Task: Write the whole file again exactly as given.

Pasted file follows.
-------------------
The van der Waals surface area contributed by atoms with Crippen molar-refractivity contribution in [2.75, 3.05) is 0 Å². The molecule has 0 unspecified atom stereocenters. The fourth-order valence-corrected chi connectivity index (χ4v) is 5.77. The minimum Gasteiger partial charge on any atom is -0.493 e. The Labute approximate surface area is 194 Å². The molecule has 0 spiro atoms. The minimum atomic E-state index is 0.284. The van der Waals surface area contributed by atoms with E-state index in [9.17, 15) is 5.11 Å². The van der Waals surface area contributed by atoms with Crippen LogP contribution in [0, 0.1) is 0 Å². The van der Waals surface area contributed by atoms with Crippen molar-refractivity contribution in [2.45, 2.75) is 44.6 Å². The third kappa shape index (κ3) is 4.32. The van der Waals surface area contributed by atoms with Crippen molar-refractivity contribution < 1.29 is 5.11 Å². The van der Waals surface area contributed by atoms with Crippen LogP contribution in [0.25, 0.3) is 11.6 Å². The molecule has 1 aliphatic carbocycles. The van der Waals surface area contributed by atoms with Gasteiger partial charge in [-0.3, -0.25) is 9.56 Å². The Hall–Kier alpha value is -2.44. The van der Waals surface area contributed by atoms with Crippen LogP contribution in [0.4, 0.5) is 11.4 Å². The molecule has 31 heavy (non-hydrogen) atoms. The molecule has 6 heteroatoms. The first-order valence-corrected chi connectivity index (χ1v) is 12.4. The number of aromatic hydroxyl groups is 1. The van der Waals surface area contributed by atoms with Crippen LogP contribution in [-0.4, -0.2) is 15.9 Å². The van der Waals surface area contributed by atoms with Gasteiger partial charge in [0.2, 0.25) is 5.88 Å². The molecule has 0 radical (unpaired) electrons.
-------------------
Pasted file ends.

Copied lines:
The van der Waals surface area contributed by atoms with Crippen molar-refractivity contribution in [2.75, 3.05) is 0 Å². The molecule has 0 unspecified atom stereocenters. The fourth-order valence-corrected chi connectivity index (χ4v) is 5.77. The minimum Gasteiger partial charge on any atom is -0.493 e. The Labute approximate surface area is 194 Å². The molecule has 0 spiro atoms. The minimum atomic E-state index is 0.284. The van der Waals surface area contributed by atoms with E-state index in [9.17, 15) is 5.11 Å². The van der Waals surface area contributed by atoms with Crippen LogP contribution in [0, 0.1) is 0 Å². The van der Waals surface area contributed by atoms with Crippen molar-refractivity contribution in [2.45, 2.75) is 44.6 Å². The third kappa shape index (κ3) is 4.32. The van der Waals surface area contributed by atoms with Crippen molar-refractivity contribution < 1.29 is 5.11 Å². The van der Waals surface area contributed by atoms with Crippen LogP contribution in [0.25, 0.3) is 11.6 Å². The molecule has 1 aliphatic carbocycles. The van der Waals surface area contributed by atoms with Gasteiger partial charge in [-0.3, -0.25) is 9.56 Å². The Hall–Kier alpha value is -2.44. The van der Waals surface area contributed by atoms with Crippen LogP contribution in [0.4, 0.5) is 11.4 Å². The molecule has 31 heavy (non-hydrogen) atoms. The molecule has 6 heteroatoms. The first-order valence-corrected chi connectivity index (χ1v) is 12.4. The number of aromatic hydroxyl groups is 1. The van der Waals surface area contributed by atoms with Crippen LogP contribution in [-0.4, -0.2) is 15.9 Å². The van der Waals surface area contributed by atoms with Gasteiger partial charge in [0.2, 0.25) is 5.88 Å². The molecule has 0 radical (unpaired) electrons.